Valentino has named star ex-Gucci designer Alessandro Michele its new creative director, the brand announced Thursday. Michele will show his first collection for the Roman couture house during Paris Fashion Week in September.

“I feel the immense joy and the huge responsibility to join a maison de couture that has the word ‘beauty’ carved on a collective story, made of distinctive elegance, refinement and extreme grace,” Michele said in a statement.

The announcement answers the question of where Michele, one of the industry’s biggest names, will end up after exiting Gucci in late 2022.

In the end, Michele won’t be headed to luxury’s biggest group LVMH, as many had speculated, but rather to Mayhoola for Investments, the fashion group backed by the Qatari royal family that owns Balmain and Pal Zileri, as well as Valentino.

Last week, designer Pierpaolo Piccioli exited Valentino after 25 years at the house, including 8 years as its sole creative director. The brand will not show menswear or haute couture in June.

Rome’s Most Bankable Design Talent

Michele spent years working behind-the-scenes in Gucci’s design studio before being selected for the top job in 2015. Alongside then-CEO Marco Bizzarri, the designer ushered in an era of explosive growth during which sales roughly tripled before stagnating during the pandemic.

Michele became known for his decadent, more-is-more aesthetic: items from hoodies to handbags were layered with brand signifiers, as well as flowers, totem animals like snakes and cicadas or astrological motifs. On the runway and red carpets, the vibe was often Italy meets Palm Springs: evoking the lives of Old Hollywood stars with campy ruffles as well as retro eyeglass chains and tracksuits.

In recent years, interest in Michele’s eye-catching maximalist aesthetic may have waned, but it was the creative force that pushed Gucci’s sales to around €10 billion per year. That’s an outcome Valentino would surely dream of: the brand reported operating profits of €350 million on a record €1.4 billion in revenue in 2022, before being hit by a slowdown in the luxury market during 2023 according to sources (the group still hasn’t announced last year’s results).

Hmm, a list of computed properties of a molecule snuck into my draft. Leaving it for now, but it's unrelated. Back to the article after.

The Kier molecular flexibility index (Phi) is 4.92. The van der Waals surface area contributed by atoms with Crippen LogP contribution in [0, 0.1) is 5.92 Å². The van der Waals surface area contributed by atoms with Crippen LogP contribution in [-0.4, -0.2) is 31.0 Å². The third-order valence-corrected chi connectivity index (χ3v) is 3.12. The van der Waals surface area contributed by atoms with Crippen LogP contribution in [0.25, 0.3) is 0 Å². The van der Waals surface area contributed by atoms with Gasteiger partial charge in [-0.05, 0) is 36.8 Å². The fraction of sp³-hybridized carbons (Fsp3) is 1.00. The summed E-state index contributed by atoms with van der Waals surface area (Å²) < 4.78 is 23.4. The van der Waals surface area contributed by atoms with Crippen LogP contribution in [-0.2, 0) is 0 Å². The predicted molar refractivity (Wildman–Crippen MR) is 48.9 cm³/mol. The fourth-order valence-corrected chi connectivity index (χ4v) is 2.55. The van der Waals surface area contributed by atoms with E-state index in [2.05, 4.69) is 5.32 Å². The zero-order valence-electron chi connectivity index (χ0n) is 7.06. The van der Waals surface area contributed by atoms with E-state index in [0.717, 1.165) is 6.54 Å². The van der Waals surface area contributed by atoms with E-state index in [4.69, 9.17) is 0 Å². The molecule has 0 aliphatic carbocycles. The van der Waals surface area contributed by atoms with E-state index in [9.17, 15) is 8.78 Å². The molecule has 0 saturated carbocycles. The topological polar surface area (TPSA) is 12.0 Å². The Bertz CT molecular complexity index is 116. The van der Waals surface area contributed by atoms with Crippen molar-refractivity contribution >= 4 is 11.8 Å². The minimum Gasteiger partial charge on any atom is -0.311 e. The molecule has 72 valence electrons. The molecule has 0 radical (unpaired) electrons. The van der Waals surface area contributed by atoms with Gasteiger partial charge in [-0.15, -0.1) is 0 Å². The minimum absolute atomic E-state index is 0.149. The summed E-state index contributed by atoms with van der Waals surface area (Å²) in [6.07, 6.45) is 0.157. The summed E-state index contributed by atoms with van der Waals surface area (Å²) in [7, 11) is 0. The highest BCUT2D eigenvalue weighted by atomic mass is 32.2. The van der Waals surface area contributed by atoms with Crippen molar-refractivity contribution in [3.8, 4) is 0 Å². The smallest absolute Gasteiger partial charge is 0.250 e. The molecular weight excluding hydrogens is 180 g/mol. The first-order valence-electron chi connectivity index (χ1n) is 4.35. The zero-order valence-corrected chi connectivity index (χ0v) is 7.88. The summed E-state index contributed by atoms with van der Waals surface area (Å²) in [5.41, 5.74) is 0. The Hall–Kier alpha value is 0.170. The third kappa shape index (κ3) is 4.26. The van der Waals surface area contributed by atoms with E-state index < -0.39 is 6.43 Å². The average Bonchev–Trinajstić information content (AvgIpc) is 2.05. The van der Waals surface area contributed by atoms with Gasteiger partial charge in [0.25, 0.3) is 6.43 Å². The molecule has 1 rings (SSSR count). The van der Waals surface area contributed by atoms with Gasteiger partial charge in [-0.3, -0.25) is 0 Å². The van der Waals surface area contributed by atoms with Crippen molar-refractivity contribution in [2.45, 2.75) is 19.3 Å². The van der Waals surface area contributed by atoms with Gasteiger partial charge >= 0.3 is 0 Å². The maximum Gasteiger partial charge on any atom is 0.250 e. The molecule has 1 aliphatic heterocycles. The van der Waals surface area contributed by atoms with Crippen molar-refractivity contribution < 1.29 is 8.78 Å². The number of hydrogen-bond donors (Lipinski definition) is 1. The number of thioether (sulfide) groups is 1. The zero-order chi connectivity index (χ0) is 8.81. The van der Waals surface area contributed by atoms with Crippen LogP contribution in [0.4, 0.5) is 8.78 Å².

On-boarding Michele should be smooth: the designer is known to be deeply attached to his native Rome, where Valentino was founded in 1960 and still maintains its creative studio (although most head-office functions are based in Milan), and Michele’s team is said to have relocated in recent months. At Valentino, he’ll also work alongside CEO Jacopo Venturini, the chief merchandiser who, along with Michele and Bizzarri, formed the leadership tripod behind Gucci’s success.

At Valentino, Venturini has sought to diversify the commercial offer (which still depends heavily on a few commercial signatures like metal studs and “Vlogo” hardware) as well as to draw clearer links between its couture image — suffused with poetry and high romance — and the on-the-ground reality of what the business actually sells.

A shake-up from Michele could speed up progress on that effort: he is a deft merchandiser who knows how to dig through the archives to find forgotten or under-used signatures, and to find a way to make them fresh and relevant today.

“The reinterpretation of the maison’s couture codes and the heritage created by Mr. Valentino Garavani, combined with Alessandro’s extraordinary vision, will bring us moments of great emotion and will translate into irresistibly desirable objects,” Venturini said.

Total Work of Fashion

The designer also knows how to harness fashion buzz to help a brand punch above its weight. His Gucci era came with a guns-blazing, holistic approach to fashion branding: the company rapidly extended his aesthetic from runways to entry-level products, from campaigns to social media posts and store decor. Michele rivalled creators like Celine creative director Hedi Slimane or late titan Karl Lagerfeld in his ability to impose his style on a brand, transforming a sprawling global fashion company into a Wagnerian gesamtkunstwerk or “total work of art.”

Still, the kitschy, off-kilter aesthetic Michele was known for at Gucci will largely be foreign to the brand. Although the brand won broad industry acclaim for predecessor Piccioli’s couture outings featuring dramatic headdresses, outsized ruffles and challenging jewel-tone hues, its codes (and its clients) still lean toward more straightforward notions of feminine beauty. And Valentino’s high-end merchandising, with many items priced in line with French couture giant Dior, and important couture operation of its own are at odds with some of Michele’s tactics at Gucci, such as driving buzz and sales through collaborations with the likes of Adidas and Disney.

Exit Strategy

That such a bankable talent wasn’t nabbed by a bigger brand or group may come as a surprise. But for deep-pocketed Mayhoola, reinvigorating growth is worth the cost of bringing on a star creative talent as it prepares to exit the brand: Gucci-owner Kering invested in Valentino last year, taking a 30 percent stake with the an option to acquire its remaining shares within 5 years.

Since acquiring Valentino in 2012, “We have been able to grow it in reputation and size over five folds, while gaining the loyalty and appreciation of our clients,” Mayhoola chairman Rachid Mohamed Rachid said. “Michele is an exceptional talent and his appointment underlines our great ambitions.”

“With his creativity, culture and versatile talent, [Michele] will be able to interpret masterfully the unique heritage of this magnificent house and make it flourish,” added Kering chairman François-Henri Pinault.

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